When the gut-brain connection is disrupted by inflammation, my treatment goal is to restore a healthy balance and bring the immune system back to normal.

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The first step is to help restore the balance in the microbiome through dietary improvements. I ask my patients to move away from the standard American diet (SAD), which is high in processed foods, sugary and salty snack foods, dairy foods, gluten, and artificial sweeteners and additives. This diet is the underlying cause of most inflammation. It skews the bacteria in the gut toward those that produce inflammatory metabolites—byproducts of bacterial digestion—that force the immune system to respond. The metabolites also are sensed by the vagus nerve, the cranial nerve that innervates much of the digestive system. The vagus carries the message to the brain, which can trigger a further inflammatory cascade.

I ask my patients to switch to a diet rich in fresh vegetables, whole grains, beans, and high-quality fats and proteins. The change in the diet gives the microbiome the dietary fiber and good fats it needs to restore a healthy balance and stop sending inflammatory signals to the immune system.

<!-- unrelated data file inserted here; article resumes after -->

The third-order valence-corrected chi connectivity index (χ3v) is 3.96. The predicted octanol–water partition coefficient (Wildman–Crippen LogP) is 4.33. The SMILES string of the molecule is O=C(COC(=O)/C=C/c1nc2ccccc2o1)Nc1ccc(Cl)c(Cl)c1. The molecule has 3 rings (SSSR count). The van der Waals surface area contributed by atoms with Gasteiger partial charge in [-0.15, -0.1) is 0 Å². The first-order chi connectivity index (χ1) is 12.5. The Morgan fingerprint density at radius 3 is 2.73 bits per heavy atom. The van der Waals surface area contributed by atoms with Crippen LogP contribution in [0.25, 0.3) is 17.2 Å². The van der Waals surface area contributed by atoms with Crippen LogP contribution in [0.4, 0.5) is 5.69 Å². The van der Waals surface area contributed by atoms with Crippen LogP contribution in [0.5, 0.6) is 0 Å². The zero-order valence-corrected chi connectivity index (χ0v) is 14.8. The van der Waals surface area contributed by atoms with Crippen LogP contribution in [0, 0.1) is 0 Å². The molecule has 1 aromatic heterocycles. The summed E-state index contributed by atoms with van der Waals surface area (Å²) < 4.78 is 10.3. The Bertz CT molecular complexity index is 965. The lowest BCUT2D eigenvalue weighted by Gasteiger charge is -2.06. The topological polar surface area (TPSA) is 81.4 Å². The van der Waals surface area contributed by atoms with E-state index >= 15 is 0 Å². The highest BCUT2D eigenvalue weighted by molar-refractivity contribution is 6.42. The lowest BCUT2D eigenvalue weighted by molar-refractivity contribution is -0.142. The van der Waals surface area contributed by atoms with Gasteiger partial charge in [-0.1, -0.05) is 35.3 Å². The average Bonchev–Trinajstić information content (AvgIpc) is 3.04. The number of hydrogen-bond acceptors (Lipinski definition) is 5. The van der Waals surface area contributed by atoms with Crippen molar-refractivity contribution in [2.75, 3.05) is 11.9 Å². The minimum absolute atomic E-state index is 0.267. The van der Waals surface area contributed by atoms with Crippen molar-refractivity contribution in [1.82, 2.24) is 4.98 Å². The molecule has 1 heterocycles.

Dietary changes take a while to kick in, however. Also, many of my patients have inflammation from poor diet and lifestyle. They need more help, and they need it faster than dietary changes alone can provide. I recommend a neuroimmune protocol that's designed to support the brain and the gut simultaneously*.

The brain health protocol has three components: Amyloid Benefits™, Brain Benefits ™, and MegaProbiotic™ ND 50. All three work synergistically to nourish the critical connection between the brain and the gut microbiota*.

Amyloid Benefits™

The Amyloid Benefits™ supplement is designed to help support a healthy inflammatory response and to limit the formation of amyloid plaques and tau tangles in the brain*. These protein clumps are the hallmark of age-related memory loss. Amyloid plaques and tau tangles themselves may cause inflammation in addition to immune-modulated inflammation. By slowing plaque formation and by supporting a healthy inflammatory response, Amyloid Benefits™ help with the normal mental decline and cognitive impairment of advancing age*.